HAR is pleased to announce three of the latest releases from BEROSE International Encyclopaedia of the Histories of Anthropology: two posthumous articles (in English) by Brazilian historian of anthropology Mariza Corrêa, and an introductory study on her archive:

Serafim, Amanda Gonçalves, 2024. “In Mariza Corrêa’s Archive: A Brief Introduction to Two Key Documents,”in BEROSE International Encyclopaedia of the Histories of Anthropology, Paris.

Corrêa, Mariza, 2024 [1985]. “History of Anthropology in Brazil (1930‑1960): Testimonies,” in BEROSE International Encyclopaedia of the Histories of Anthropology, Paris.

Corrêa, Mariza, 2024 [1989]. “Women Anthropologists & Anthropology Research Project,” in BEROSE International Encyclopaedia of the Histories of Anthropology, Paris.

Amanda Serafim introduces two key documents from the archive of Brazilian anthropologist Mariza Corrêa (1945–2016), held by the Arquivo Edgard Leuenroth at the University of Campinas, Brazil. The two manuscripts in question, now transcribed and translated from Portuguese, are themselves made available in BEROSE as a posthumous publication. They summarize Corrêa’s fundamental research projects on “The History of Anthropology in Brazil” and on “Women Anthropologists and Anthropology,” respectively. The original documents were typewritten in 1985 and 1989, and are now accessible in English for the first time. A key figure in the history of Brazilian anthropology, Corrêa dedicated herself to three main areas of research: gender relations, racial issues, and the history of anthropology in Brazil, playing a leading role in pushing disciplinary historiography forward. While coordinating “The History of Anthropology in Brazil Project,” which began in 1984 and lasted for more than two decades, she worked alongside students and researchers to collect testimonies and documents from the earlier generations of anthropologists from the 1930s until the 1970s, when the first postgraduate programs in anthropology were created in Brazil. Corrêa developed an offshoot of this initiative in the “Women Anthropologists & Anthropology Project,” which began in 1989 and aimed at uncovering gender relations in anthropology, the encounters and “misencounters” with female characters who were active but forgotten in the history of the discipline. Her project was intended to be a feminist counterpart to Adam Kuper’s Anthropologists and Anthropology (1973), whose Brazilian translation, Antropólogos e antropologia, may be read as “male anthropologists and anthropology.” In 2003, she eventually published Antropólogas & Antropologia (Women anthropologists and anthropology), a compilation of her own writings as a feminist historian of anthropology. Among her institutional contributions to anthropology in Brazil, her role in creating and participating in the Center for Gender Studies Pagu and her presidency of the Associação Brasileira de Antropologia (Brazilian Anthropological Association) between 1996 and 1998 stand out. Mariza Corrêa pushed writing the history of science forward; but while her legacy is particularly enduring in Brazil, the potential of her insights as a historian of anthropology is yet to be fully grasped on a broader level. The two posthumous articles and Serafim’s brief introduction are also available in Portuguese—along with other resources in the encyclopedic dossier dedicated to Mariza Corrêa.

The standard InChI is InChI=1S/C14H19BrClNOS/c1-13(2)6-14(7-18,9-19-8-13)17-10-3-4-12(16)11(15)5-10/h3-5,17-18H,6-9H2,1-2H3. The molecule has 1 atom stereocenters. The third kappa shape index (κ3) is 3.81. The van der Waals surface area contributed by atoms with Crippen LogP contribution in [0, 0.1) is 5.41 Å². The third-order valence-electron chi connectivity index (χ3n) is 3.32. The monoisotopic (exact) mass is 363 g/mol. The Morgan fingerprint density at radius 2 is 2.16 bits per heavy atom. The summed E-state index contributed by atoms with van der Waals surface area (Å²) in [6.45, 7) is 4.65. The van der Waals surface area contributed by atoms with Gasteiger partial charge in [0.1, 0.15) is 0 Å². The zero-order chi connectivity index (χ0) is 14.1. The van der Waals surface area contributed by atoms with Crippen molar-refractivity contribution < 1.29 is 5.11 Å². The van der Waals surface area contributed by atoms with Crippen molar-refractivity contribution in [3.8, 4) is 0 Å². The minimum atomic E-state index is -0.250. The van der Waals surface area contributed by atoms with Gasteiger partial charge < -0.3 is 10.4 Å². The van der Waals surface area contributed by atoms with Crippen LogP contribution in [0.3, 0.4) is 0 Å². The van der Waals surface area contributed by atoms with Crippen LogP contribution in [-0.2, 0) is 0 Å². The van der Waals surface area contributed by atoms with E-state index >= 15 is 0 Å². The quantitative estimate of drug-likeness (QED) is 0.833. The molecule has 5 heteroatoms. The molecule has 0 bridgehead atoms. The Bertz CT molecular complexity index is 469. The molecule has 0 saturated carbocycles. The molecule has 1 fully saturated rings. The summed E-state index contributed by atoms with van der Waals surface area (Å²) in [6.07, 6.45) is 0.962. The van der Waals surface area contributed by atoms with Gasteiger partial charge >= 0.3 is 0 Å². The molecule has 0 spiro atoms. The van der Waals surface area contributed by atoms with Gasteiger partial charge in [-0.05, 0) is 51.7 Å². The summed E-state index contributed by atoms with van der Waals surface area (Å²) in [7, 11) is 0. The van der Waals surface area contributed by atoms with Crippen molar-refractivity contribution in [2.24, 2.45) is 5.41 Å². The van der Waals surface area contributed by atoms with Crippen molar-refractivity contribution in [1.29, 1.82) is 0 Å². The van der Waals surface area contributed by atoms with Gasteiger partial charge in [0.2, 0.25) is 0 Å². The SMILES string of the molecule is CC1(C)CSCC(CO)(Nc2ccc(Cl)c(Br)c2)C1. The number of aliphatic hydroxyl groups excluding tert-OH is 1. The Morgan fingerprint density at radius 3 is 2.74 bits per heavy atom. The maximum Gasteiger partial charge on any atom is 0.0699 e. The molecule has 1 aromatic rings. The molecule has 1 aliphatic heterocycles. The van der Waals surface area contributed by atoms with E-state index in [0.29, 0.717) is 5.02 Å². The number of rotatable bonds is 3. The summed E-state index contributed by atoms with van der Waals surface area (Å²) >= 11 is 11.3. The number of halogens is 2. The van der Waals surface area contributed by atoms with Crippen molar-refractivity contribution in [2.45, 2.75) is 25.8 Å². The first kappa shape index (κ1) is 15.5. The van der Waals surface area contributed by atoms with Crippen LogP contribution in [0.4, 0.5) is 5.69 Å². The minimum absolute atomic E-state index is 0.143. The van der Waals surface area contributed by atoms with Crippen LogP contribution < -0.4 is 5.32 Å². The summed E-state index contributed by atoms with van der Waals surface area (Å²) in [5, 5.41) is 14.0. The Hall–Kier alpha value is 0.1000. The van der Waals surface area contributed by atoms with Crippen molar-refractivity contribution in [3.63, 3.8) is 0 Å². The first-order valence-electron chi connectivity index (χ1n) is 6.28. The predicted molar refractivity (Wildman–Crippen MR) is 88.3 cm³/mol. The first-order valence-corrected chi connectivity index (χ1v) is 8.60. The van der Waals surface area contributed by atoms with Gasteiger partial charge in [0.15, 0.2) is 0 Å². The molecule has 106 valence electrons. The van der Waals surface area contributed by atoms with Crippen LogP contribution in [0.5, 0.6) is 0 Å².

References cited:

Corrêa, Mariza. 2003. Antropólogas e Antropologia. Belo Horizonte: Editora UFMG.

Kuper, Adam. 1973.  Anthropologists and Anthropology: the British School, 1922-1972. New York: Pica Press.Kuper, Adam. 1978. Antropólogos e Antropologia. Rio de Janeiro, Francisco Alves.

BEROSE: contributions / website /